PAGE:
Humans have an attuned sense of touch that connects us to our surroundings, and now, scientists think they’ve discovered a previously unknown way that we use this sense.
A new study has revealed that cells within the outer layer of our hair follicles, the tiny tubes in our skin that surround hair fibers, can detect touch. In response, these cells release chemicals called neurotransmitters that activate nearby sensory neurons, which relay information about our surroundings to the brain. It was previously thought that touch detectors were found only in nerve endings in the skin and near hair follicles — not actually within the follicles themselves.
The findings, published Oct. 27 in the journal Science Advances, were drawn from isolated cells and have yet to be proven in living organisms. However, if confirmed, they may expand the repertoire of known ways that humans sense touch, including via the activation of sensory neurons in the skin that detect both touch and the movement of hair.
“The mechanism we have presented is not better, or more sensitive than direct activation of sensory neurons, which is how we usually process touch,” co-senior study author Claire Higgins, a tissue regeneration researcher at Imperial College London, told Live Science in an email.
“So, we are intrigued to discover what the hair follicle adds to the process of touch sensation and why it has this role,” she said.
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In the new study, the researchers analyzed the gene activity of more than 40,000 cells isolated from human hair follicles and skin. They did this by looking at RNA molecules, which relay instructions for building proteins from the cell’s DNA to its protein construction sites. They found that the hair follicle cells contained three times as many touch-sensitive receptors as the skin cells.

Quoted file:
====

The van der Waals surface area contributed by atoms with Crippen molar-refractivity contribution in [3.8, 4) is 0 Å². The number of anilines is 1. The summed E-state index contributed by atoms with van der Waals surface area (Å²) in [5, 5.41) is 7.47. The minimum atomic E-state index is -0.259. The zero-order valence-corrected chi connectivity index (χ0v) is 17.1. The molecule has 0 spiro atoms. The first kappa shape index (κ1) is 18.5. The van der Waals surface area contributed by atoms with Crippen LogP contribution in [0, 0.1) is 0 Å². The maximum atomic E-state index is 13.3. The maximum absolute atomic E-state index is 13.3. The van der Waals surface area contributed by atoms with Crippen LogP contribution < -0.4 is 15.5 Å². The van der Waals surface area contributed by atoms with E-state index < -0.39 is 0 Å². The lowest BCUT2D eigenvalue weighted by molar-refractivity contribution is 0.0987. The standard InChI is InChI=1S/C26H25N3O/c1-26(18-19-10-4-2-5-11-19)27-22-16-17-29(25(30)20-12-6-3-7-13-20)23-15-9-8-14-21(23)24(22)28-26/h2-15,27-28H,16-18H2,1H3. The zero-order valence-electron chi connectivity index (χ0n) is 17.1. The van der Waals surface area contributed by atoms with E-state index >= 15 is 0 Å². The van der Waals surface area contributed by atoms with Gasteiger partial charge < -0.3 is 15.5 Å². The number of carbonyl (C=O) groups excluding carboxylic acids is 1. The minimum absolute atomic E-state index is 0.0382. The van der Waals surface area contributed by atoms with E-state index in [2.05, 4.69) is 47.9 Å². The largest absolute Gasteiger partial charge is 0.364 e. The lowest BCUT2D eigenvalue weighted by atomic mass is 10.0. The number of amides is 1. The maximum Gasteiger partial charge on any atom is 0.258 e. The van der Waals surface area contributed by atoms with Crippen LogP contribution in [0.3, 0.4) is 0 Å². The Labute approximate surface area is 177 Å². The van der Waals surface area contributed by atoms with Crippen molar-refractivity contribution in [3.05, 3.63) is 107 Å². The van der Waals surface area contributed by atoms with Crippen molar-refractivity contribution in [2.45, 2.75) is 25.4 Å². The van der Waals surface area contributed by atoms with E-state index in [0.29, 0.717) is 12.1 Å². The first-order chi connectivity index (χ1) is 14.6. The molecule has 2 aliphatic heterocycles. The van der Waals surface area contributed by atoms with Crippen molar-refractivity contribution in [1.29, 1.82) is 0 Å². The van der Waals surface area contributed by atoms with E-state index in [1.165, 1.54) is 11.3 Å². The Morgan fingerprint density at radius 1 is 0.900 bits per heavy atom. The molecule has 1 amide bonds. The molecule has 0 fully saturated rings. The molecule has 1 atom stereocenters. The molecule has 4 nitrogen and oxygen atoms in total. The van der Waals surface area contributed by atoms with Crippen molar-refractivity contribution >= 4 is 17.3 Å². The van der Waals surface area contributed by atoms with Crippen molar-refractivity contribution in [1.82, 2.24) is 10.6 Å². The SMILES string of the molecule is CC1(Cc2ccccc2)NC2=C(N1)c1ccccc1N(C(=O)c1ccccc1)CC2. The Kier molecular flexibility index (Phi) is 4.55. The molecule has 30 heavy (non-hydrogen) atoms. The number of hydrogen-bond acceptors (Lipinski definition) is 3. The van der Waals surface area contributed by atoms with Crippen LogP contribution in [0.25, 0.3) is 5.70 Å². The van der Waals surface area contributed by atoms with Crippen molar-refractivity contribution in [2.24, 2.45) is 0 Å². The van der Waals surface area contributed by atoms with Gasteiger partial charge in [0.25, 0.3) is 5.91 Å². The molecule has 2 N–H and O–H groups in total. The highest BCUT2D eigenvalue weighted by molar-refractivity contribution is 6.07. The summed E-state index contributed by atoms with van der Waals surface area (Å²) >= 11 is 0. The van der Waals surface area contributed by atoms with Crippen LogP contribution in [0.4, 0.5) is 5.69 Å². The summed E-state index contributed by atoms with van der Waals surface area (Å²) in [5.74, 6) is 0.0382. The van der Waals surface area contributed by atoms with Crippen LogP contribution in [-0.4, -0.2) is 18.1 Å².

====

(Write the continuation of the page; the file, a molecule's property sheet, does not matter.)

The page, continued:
In a separate test, applying tension to human hair follicle cells that had been grown in the lab alongside sensory neurons led to the activation of the latter.
In another experiment, the authors discovered that hair follicle cells activated the nearby neurons by releasing the neurotransmitters serotonin and histamine, which also triggers inflammation. The skin cells also released histamine in response to touch, but not serotonin, and the authors are curious whether both the skin cells’ and hair follicles’ activation could be linked to skin diseases such as eczema. The skin condition is thought to be exacerbated by histamine-producing immune cells called mast cells, but perhaps these two types of touch detectors also play a role.
“Our work is the first to show that skin cells can also release histamine,” Higgins said. “While the levels released are much lower than that released by mast cells, it still suggests a mechanism for skin cells in this disorder,” she said.
This research is still in its early days, but as serotonin and histamine can influence each other’s production and release in many parts of the body, this could represent a new therapeutic avenue.
“We don’t know if this relationship is mirrored in the skin, but if it is, we can explore ways of modulating serotonin as a way to regulate histamine release,” she said.
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